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I'm trying to use a PEM(X.509) certificate (stored in a privateKey.pem file on disk) to sign messages sent via sockets in Java, but am having a lot of trouble finding an example that's close. I'm normally a C++ guy who's just stepping in to help on this project, so it's been a little difficult for me to put it all together into code that works when I'm unfamiliar with the APIs.

Unfortunately, I'm limited to methods that come standard with Java (1.6.0 Update 16), so although I found a similar example using BouncyCastle's PEMReader, it hasn't helped much on this particular project.

My privateKey.pem key is passphrase protected, in the form of:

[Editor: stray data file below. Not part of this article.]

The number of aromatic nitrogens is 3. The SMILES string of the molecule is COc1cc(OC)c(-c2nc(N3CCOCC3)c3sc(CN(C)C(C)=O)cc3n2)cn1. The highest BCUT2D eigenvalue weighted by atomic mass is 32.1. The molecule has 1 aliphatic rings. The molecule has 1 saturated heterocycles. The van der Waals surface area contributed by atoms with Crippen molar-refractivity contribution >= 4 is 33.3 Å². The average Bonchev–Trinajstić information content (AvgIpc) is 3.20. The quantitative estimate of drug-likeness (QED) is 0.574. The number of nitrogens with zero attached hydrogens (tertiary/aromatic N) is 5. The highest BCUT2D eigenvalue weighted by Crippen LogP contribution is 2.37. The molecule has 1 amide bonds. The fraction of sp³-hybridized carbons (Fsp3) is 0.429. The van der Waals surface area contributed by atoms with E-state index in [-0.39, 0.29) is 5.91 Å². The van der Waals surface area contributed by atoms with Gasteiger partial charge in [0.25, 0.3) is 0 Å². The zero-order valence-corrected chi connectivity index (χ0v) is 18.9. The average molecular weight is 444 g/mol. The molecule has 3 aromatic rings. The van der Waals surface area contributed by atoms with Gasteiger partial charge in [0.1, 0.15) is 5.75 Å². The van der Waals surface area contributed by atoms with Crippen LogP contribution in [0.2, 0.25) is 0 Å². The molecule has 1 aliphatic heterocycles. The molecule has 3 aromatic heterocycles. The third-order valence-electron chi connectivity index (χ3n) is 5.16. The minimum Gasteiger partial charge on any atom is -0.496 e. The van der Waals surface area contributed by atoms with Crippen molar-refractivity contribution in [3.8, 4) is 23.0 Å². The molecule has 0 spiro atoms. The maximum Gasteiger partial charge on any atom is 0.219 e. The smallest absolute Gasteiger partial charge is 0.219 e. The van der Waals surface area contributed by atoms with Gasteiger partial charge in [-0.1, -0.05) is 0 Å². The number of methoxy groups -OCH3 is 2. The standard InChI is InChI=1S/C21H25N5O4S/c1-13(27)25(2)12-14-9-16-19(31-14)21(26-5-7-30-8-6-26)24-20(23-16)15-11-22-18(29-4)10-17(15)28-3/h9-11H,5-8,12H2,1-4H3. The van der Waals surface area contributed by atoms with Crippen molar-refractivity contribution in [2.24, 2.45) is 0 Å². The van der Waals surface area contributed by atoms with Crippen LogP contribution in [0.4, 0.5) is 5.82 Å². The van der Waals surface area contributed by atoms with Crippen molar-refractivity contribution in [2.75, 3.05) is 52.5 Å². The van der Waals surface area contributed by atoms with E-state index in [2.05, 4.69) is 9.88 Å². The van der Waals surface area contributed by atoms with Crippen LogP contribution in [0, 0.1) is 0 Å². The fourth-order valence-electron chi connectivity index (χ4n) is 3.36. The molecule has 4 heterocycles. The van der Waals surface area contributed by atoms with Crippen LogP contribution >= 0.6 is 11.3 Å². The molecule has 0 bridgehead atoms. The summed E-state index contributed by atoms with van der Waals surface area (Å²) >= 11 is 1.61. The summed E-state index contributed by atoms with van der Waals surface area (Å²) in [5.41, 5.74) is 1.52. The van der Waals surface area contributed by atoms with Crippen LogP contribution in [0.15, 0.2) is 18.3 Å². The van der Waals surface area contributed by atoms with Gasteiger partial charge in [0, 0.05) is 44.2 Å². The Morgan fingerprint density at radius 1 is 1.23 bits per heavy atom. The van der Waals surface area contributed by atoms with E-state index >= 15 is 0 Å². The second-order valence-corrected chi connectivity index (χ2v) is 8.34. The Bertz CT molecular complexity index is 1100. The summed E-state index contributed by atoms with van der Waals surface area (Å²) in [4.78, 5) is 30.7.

-----BEGIN RSA PRIVATE KEY-----
Proc-Type: 4,ENCRYPTED DEK-Info:
DES-EDE3-CBC,63A862F284B1280B

[...]
tsjQI4H8lhOBuk+NelHu7h2+uqbBQzwkPoA8IqbPXUz+B/MAGhoTGl4AKPjfm9gu OqEorRU2vGiSaUPgDaRhdPKK0stxMxbByUi8xQ2156d/Ipk2IPLSEZDXONrB/4O5
[...]
-----END RSA PRIVATE KEY-----

They key was generated using OpenSSL:

openssl.exe genrsa -out private_key.pem 4096

I am unable to convert this key to a DER or other format prior to runtime, any conversions necessary will need to be done internally in code, as the key needs to be easily replaceable and the format will remain PEM.

I've heard a mix of things which I'm not entirely sure about, and was hoping the collective minds here at SO could help pull the pieces together.



I've heard it said that the PEM certificate needs Base64 Decoded to convert it into a DER certificate that can be used. I have a Base64 Decoding tool called MiGBase64 but am not entirely sure how/when this decoding needs done.